Life on the River
Once a month, Hauke pays someone to empty a 1500-gallon tank, where his wastewater gets pumped. And when someone decides to violate the 5-mph speed limit for boats traversing the floating neighborhood, the wake can knock the Styrofoam loose from under the house.
Daily life is different, too. As she waves at a neighbor downriver, Sarah Hauke tells how he was one of 12 kids raised on that floating house. “The mom made the kids wear belts made of fishing corks,” she says. “As they learned to swim, they took off one cork at a time, until they learned to swim with no corks on them.”
The Haukes’ granddaughter, Brianne, who lives with them, has made her own adjustments. “She walks out the door and puts on a lifejacket. She has a Big Wheel, and when she rides it she has a life jacket on.”
Like the Haukes, Todd Hannah finds life on his floating house on Scofield Creek, located off the Umpqua River near Reedsport, largely uneventful. The days’ happenings, he says, are highlighted by the fish he catches off the deck. One day last year, however, wasn’t quite so dull, when floodwaters threatened to tear his home from the pilings.
“I had some ropes holding it to the bank and some boats here to push it around. I tried to hold it to the pilings,” Hannah says, adding, “I don’t look for that to happen again for a long, long time. It’s just something you have to prepare for.”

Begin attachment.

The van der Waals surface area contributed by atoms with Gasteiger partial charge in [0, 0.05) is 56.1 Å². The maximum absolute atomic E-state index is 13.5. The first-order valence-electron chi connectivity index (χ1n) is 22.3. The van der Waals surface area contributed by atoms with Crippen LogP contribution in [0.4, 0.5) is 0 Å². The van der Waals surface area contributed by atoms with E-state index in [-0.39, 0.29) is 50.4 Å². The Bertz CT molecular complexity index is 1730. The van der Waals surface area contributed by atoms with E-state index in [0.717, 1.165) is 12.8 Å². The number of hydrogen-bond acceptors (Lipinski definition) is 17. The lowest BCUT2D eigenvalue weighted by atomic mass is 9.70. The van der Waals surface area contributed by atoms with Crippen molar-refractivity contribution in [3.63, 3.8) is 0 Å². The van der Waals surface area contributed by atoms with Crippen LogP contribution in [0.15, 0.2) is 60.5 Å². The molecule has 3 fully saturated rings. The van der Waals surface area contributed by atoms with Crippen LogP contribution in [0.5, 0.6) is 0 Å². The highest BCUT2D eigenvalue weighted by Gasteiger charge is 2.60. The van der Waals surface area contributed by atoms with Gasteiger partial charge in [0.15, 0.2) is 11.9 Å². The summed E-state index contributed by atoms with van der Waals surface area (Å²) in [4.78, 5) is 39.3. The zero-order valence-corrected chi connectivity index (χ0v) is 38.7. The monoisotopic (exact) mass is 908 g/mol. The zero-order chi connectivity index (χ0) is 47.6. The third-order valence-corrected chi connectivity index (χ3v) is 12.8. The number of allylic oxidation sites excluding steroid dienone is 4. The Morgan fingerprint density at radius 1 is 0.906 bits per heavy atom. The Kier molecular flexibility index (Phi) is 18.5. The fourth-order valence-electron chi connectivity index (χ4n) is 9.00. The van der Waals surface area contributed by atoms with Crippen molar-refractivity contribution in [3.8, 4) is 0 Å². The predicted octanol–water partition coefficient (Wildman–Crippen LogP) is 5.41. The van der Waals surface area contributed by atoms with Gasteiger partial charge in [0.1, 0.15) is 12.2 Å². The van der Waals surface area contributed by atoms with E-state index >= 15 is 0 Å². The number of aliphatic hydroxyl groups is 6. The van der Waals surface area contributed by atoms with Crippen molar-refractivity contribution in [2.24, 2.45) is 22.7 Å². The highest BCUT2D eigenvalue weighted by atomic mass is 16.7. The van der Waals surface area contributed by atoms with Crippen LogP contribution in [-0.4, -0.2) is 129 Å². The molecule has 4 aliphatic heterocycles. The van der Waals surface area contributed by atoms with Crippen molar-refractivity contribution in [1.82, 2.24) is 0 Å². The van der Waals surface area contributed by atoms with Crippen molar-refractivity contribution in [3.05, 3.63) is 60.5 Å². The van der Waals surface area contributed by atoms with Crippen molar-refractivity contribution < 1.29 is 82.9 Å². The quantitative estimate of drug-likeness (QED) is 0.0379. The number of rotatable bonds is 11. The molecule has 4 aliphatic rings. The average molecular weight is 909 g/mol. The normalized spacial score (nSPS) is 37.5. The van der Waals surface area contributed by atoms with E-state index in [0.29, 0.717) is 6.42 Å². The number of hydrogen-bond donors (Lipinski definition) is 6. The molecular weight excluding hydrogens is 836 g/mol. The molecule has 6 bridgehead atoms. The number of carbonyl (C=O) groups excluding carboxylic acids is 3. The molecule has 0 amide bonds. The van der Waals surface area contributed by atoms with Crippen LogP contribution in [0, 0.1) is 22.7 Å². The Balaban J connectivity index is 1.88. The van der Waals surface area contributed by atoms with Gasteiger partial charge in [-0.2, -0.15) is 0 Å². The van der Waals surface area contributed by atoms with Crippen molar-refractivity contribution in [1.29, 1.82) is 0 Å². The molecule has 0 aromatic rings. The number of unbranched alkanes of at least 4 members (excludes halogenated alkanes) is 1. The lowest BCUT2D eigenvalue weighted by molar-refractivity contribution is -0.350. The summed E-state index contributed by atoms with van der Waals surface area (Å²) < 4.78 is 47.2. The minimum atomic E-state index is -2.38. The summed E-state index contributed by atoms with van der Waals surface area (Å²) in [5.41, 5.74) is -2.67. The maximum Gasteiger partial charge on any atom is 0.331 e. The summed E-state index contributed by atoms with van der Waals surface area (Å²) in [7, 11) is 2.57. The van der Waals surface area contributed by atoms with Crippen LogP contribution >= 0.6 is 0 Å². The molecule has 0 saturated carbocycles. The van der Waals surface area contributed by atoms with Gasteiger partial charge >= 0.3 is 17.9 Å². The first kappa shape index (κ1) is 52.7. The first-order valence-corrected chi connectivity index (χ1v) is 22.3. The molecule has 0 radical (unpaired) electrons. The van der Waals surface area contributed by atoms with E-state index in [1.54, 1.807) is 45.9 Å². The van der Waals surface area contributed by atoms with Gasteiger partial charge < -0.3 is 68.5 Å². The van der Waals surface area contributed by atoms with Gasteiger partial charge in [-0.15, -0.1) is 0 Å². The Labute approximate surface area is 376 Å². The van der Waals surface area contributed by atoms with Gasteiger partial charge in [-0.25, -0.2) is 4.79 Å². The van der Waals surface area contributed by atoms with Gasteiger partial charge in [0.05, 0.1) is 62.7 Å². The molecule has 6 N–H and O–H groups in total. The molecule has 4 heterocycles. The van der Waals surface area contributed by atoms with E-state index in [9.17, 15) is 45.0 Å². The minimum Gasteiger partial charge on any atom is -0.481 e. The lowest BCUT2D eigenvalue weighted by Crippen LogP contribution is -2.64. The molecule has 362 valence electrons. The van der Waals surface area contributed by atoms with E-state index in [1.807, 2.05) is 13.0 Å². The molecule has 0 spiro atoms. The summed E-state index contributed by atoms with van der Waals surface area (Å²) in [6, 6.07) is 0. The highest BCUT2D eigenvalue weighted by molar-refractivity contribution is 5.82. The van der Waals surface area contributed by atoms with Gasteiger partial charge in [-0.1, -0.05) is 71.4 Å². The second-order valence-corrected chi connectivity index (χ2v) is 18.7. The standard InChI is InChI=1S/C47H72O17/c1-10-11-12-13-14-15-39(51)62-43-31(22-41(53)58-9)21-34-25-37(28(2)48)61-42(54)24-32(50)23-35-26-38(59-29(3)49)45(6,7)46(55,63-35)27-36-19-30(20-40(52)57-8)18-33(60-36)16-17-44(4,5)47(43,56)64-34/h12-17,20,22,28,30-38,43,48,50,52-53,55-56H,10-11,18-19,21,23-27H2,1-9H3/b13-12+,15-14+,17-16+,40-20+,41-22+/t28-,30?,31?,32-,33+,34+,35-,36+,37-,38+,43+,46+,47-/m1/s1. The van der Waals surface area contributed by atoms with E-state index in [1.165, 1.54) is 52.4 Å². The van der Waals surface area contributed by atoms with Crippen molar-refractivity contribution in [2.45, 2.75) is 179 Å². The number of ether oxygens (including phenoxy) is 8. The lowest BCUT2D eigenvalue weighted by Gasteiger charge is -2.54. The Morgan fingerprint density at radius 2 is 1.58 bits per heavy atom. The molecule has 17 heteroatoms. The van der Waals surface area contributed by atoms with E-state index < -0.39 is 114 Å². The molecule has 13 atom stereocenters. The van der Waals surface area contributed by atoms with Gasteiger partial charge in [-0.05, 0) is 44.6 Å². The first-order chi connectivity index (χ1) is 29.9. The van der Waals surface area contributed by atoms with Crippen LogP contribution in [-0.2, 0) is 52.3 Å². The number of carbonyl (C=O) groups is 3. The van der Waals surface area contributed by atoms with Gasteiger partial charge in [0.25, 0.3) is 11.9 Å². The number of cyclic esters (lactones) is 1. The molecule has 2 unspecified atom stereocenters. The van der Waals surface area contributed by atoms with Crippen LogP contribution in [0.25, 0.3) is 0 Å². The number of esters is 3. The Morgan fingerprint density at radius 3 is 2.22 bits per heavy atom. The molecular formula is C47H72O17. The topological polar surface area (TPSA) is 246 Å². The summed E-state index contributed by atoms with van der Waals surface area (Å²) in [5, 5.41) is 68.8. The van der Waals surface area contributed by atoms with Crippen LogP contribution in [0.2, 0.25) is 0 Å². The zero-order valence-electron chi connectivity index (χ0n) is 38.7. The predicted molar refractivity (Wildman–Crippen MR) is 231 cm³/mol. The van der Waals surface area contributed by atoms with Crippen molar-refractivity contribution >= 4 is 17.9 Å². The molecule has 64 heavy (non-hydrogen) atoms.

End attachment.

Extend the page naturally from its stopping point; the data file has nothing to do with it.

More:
But it’s that kind of punishment that has reduced the number of floating houses on the Umpqua from dozens decades ago to just four today. Current zoning restrictions in Douglas County don’t allow new floating houses, so when one is destroyed it is never replaced. (In Clatsop County, floating houses are allowed in very few places.)
Even where new construction is allowed, other realities of modern life seem to conspire against floating houses. Only one insurance company will insure them, and even that company doesn’t cover floods. Throw in the regulations from the Department of State Lands—which controls the submerged and submersible land underlying many of the state’s waterways—and most homeowners figure it just isn’t worth it.
Hauke will never be one of them. He owns not only his own home, but two other homes on the same stretch of the John Day. This past summer, he and Sarah bought a 400-square-foot floating A-frame and had it moved, with the aid of a tugboat, 10 miles downriver next to their current home. They use it as a guest house and as a playhouse for their granddaughter.
Both Haukes concede it’s not always easy living on a floating house. There’s not much closet space, and when they come home during low tide it can be a steep—and slick—walk down the gangway to the house. But for Skip, who serves as executive director of the Astoria–Warrenton Area Chamber of Commerce, it’s a unique way for him and his family to enjoy the cycles of life that run on the Oregon Coast.
“It’s not just the cycle of the seasons,” he says, “but the cycle of each day and hour.”
Oregon Coast May/June 2007